Take them with you.

Invite them into you Schedule

It doesn’t necessarily require a lot of extra time for you to invest in others if you invite them into your schedule. Seriously, just have them come with you wherever you go. It gives them access to meetings, conversations and decision making that they normally wouldn’t get the opportunity to see first-hand. Yes, even allow them to observe Sr. Leadership Team meetings, Board meetings, and coaching meetings you have with other team members. In those meetings just have them observe, literally don’t let them say a word. Just observe. Over time you can invite their input when it would be helpful to the conversation or helpful to them.

Debrief later

With all of that shadowing they’re doing, there’s going to be natural moments walking or driving from one thing to the next for you to debrief them. Simply ask them what they observed and coach them to observe and understand the right things. Take a moment to answer any questions that they have about what they observed.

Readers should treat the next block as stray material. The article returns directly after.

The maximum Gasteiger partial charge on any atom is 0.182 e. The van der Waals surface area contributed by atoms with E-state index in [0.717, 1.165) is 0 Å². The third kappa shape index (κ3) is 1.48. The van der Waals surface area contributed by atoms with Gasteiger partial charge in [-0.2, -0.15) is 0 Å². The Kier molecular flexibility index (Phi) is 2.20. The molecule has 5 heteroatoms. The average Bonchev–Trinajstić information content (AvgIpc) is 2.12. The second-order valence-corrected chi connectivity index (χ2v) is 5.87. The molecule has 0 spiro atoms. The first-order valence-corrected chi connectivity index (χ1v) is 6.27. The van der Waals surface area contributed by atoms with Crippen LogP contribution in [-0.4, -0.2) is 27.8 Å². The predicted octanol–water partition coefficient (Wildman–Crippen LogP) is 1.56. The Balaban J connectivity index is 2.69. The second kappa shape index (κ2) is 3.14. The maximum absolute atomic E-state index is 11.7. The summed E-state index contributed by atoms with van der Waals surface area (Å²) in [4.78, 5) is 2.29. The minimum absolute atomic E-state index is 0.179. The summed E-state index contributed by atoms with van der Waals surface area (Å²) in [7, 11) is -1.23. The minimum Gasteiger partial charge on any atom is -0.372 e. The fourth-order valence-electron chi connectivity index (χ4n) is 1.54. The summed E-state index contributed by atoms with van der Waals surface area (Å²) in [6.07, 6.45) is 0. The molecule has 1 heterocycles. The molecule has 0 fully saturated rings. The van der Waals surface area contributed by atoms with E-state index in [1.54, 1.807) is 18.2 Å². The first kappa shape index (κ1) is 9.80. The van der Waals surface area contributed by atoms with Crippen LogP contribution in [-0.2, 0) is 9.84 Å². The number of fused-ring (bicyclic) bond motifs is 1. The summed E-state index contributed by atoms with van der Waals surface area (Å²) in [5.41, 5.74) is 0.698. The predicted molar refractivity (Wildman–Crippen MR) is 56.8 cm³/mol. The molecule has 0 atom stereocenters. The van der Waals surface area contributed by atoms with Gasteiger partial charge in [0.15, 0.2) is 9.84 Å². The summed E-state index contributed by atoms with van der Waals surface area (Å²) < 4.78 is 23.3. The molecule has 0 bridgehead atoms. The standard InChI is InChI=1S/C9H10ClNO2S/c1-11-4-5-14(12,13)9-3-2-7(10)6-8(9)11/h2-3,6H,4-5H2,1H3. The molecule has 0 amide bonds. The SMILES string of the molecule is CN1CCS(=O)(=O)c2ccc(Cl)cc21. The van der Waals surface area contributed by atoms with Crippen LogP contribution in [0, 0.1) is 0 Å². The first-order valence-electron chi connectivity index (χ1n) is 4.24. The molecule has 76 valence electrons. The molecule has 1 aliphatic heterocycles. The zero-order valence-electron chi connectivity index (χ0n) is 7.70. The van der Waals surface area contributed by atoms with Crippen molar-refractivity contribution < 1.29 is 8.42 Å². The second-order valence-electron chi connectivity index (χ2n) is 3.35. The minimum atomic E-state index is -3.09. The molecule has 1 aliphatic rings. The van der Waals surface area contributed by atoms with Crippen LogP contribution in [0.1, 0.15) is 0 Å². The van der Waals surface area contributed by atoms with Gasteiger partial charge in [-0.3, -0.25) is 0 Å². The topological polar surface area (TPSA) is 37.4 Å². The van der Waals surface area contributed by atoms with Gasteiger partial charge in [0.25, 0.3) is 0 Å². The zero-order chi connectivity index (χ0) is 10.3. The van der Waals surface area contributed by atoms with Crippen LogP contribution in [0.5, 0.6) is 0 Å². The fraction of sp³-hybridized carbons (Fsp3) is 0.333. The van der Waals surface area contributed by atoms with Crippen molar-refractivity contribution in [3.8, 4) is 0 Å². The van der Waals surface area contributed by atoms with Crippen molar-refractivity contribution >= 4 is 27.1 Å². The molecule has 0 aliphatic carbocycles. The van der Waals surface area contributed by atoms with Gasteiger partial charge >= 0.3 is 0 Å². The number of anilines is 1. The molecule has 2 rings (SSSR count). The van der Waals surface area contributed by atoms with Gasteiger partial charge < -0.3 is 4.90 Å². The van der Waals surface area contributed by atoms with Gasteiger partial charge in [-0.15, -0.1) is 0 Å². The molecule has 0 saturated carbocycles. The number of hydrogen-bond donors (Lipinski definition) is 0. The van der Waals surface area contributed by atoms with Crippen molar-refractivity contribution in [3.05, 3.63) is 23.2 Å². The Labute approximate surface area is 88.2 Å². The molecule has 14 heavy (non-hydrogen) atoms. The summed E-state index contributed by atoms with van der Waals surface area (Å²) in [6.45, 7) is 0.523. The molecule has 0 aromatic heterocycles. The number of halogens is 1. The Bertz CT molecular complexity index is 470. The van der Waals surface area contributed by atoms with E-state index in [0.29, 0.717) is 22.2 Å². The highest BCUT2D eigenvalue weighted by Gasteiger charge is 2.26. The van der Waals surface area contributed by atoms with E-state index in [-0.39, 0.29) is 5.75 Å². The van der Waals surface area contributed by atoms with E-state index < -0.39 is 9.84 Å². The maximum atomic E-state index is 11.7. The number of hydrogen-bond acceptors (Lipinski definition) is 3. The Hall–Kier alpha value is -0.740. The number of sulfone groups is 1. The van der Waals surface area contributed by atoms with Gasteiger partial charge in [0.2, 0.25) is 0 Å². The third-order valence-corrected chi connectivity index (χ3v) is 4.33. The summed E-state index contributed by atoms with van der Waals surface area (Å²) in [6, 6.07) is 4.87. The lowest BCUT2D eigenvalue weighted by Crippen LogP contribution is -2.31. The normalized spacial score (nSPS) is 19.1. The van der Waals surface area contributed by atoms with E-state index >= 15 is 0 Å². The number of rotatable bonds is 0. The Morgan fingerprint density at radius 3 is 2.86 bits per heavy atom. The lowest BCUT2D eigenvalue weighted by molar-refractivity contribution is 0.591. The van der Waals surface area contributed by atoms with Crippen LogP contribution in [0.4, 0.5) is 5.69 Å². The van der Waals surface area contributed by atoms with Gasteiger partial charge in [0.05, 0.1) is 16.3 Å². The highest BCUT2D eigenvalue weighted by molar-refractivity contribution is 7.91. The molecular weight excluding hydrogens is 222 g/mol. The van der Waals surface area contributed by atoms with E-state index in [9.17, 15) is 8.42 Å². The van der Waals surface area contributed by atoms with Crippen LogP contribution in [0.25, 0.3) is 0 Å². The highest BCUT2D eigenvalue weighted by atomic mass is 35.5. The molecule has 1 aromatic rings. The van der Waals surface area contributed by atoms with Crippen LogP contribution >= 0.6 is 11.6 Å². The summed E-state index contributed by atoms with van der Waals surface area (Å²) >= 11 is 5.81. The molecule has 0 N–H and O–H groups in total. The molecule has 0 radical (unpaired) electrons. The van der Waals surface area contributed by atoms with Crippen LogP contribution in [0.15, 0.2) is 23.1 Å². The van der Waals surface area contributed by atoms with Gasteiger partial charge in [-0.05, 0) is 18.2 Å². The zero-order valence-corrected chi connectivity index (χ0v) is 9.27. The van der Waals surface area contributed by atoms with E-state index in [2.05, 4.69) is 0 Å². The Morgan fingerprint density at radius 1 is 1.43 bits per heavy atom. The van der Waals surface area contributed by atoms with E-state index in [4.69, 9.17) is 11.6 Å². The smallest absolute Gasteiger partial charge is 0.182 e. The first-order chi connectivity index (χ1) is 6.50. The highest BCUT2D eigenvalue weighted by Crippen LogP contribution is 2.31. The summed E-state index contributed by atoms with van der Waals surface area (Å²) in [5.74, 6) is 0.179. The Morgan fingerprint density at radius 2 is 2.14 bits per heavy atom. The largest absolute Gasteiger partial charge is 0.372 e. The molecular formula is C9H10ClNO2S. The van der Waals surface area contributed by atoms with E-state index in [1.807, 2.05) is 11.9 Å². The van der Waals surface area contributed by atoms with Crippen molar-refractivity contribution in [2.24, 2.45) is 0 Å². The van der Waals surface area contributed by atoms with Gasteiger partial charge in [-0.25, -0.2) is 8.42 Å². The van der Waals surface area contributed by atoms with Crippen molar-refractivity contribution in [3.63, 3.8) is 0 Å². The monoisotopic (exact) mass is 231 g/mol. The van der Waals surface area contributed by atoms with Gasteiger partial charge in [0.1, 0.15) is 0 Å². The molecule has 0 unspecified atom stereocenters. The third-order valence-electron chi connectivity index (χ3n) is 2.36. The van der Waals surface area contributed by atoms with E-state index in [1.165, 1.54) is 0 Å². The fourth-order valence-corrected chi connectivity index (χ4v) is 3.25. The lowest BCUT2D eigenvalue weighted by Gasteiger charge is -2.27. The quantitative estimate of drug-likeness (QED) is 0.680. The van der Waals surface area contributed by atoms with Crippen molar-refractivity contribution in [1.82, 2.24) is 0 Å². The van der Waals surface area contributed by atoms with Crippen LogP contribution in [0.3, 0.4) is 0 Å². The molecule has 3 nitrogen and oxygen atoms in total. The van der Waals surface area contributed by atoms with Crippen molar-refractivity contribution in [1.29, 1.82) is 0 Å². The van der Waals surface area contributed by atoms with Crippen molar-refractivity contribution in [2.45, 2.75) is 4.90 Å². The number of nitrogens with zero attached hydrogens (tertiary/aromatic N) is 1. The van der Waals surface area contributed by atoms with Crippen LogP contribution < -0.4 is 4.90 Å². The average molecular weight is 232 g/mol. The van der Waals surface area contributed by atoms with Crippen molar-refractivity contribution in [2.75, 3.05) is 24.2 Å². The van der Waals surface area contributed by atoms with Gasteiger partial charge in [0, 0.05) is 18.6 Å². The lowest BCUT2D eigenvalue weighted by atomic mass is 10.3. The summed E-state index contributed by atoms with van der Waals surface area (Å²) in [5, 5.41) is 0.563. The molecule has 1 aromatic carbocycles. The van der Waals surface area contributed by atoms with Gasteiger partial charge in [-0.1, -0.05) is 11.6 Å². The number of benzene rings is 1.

I know this post may seem over simplified…you may be reading and thinking, “That’s it?” Well…yea…that’s it. You don’t have to over complicate what it means to develop other people. No, taking people with you isn’t the end all, be all method of people development. But based on my interaction with churches, if church leaders just took this step it would net much better results that what they’re getting.

Posted in Leadership, Spiritual Formation, Staffing


What do I do with that One Particular Person the Team?